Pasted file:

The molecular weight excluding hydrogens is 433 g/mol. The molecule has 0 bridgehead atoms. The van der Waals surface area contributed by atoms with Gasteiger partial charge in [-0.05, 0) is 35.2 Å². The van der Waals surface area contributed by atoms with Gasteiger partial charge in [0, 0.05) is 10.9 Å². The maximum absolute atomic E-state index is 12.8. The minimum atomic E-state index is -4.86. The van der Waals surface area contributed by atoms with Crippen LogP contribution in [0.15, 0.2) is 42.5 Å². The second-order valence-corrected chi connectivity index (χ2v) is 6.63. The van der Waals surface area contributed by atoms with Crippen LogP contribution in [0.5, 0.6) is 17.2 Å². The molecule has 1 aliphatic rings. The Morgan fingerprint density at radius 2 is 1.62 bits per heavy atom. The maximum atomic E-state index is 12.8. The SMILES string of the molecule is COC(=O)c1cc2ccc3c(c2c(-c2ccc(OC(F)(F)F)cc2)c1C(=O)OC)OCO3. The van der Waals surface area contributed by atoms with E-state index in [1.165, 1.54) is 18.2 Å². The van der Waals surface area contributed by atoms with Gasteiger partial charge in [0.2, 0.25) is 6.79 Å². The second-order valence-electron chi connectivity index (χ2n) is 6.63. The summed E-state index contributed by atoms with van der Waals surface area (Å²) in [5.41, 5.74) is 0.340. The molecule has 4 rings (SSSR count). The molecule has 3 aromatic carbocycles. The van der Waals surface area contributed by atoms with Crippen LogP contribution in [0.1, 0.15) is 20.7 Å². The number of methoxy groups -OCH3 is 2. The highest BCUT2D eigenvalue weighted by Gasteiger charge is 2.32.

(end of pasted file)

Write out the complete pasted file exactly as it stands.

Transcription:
The molecular weight excluding hydrogens is 433 g/mol. The molecule has 0 bridgehead atoms. The van der Waals surface area contributed by atoms with Gasteiger partial charge in [-0.05, 0) is 35.2 Å². The van der Waals surface area contributed by atoms with Gasteiger partial charge in [0, 0.05) is 10.9 Å². The maximum absolute atomic E-state index is 12.8. The minimum atomic E-state index is -4.86. The van der Waals surface area contributed by atoms with Crippen LogP contribution in [0.15, 0.2) is 42.5 Å². The second-order valence-corrected chi connectivity index (χ2v) is 6.63. The van der Waals surface area contributed by atoms with Crippen LogP contribution in [0.5, 0.6) is 17.2 Å². The molecule has 1 aliphatic rings. The Morgan fingerprint density at radius 2 is 1.62 bits per heavy atom. The maximum atomic E-state index is 12.8. The SMILES string of the molecule is COC(=O)c1cc2ccc3c(c2c(-c2ccc(OC(F)(F)F)cc2)c1C(=O)OC)OCO3. The van der Waals surface area contributed by atoms with E-state index in [1.165, 1.54) is 18.2 Å². The van der Waals surface area contributed by atoms with Gasteiger partial charge in [0.2, 0.25) is 6.79 Å². The second-order valence-electron chi connectivity index (χ2n) is 6.63. The summed E-state index contributed by atoms with van der Waals surface area (Å²) in [5.41, 5.74) is 0.340. The molecule has 4 rings (SSSR count). The molecule has 3 aromatic carbocycles. The van der Waals surface area contributed by atoms with Crippen LogP contribution in [0.1, 0.15) is 20.7 Å². The number of methoxy groups -OCH3 is 2. The highest BCUT2D eigenvalue weighted by Gasteiger charge is 2.32.